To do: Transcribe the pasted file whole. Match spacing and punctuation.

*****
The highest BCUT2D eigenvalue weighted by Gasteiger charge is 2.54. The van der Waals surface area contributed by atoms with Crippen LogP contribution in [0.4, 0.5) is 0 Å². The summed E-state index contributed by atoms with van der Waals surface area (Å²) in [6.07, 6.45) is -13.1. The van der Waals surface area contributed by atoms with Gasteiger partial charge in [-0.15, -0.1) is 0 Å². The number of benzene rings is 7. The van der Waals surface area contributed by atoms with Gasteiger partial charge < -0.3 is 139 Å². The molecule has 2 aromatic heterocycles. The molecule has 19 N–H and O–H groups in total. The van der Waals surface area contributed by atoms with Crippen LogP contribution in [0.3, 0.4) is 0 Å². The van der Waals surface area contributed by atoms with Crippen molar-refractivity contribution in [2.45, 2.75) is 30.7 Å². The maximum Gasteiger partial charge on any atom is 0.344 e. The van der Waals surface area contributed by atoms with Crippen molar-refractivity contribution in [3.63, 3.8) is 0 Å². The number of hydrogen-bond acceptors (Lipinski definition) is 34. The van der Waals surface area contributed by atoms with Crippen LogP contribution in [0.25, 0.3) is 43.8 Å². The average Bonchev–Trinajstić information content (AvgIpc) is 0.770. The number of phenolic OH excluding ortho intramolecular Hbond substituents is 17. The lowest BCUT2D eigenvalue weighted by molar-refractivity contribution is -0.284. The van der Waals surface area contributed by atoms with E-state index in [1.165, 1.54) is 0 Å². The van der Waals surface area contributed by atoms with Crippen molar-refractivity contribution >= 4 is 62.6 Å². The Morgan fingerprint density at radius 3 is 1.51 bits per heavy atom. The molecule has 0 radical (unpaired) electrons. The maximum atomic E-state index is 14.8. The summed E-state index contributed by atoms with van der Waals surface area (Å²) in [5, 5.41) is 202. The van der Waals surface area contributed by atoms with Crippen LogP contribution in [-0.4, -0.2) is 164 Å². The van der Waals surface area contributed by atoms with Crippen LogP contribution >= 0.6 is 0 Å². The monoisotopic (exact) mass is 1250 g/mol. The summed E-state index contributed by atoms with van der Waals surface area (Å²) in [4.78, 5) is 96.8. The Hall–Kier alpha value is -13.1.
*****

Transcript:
The highest BCUT2D eigenvalue weighted by Gasteiger charge is 2.54. The van der Waals surface area contributed by atoms with Crippen LogP contribution in [0.4, 0.5) is 0 Å². The summed E-state index contributed by atoms with van der Waals surface area (Å²) in [6.07, 6.45) is -13.1. The van der Waals surface area contributed by atoms with Gasteiger partial charge in [-0.15, -0.1) is 0 Å². The number of benzene rings is 7. The van der Waals surface area contributed by atoms with Gasteiger partial charge < -0.3 is 139 Å². The molecule has 2 aromatic heterocycles. The molecule has 19 N–H and O–H groups in total. The van der Waals surface area contributed by atoms with Crippen LogP contribution in [0.3, 0.4) is 0 Å². The van der Waals surface area contributed by atoms with Crippen molar-refractivity contribution in [2.45, 2.75) is 30.7 Å². The maximum Gasteiger partial charge on any atom is 0.344 e. The van der Waals surface area contributed by atoms with Crippen molar-refractivity contribution in [3.63, 3.8) is 0 Å². The number of hydrogen-bond acceptors (Lipinski definition) is 34. The van der Waals surface area contributed by atoms with Crippen LogP contribution in [0.25, 0.3) is 43.8 Å². The average Bonchev–Trinajstić information content (AvgIpc) is 0.770. The number of phenolic OH excluding ortho intramolecular Hbond substituents is 17. The lowest BCUT2D eigenvalue weighted by molar-refractivity contribution is -0.284. The van der Waals surface area contributed by atoms with E-state index in [1.165, 1.54) is 0 Å². The van der Waals surface area contributed by atoms with Crippen molar-refractivity contribution >= 4 is 62.6 Å². The Morgan fingerprint density at radius 3 is 1.51 bits per heavy atom. The molecule has 0 radical (unpaired) electrons. The maximum atomic E-state index is 14.8. The summed E-state index contributed by atoms with van der Waals surface area (Å²) in [5, 5.41) is 202. The van der Waals surface area contributed by atoms with Crippen LogP contribution in [-0.4, -0.2) is 164 Å². The van der Waals surface area contributed by atoms with Crippen LogP contribution >= 0.6 is 0 Å². The monoisotopic (exact) mass is 1250 g/mol. The summed E-state index contributed by atoms with van der Waals surface area (Å²) in [4.78, 5) is 96.8. The Hall–Kier alpha value is -13.1.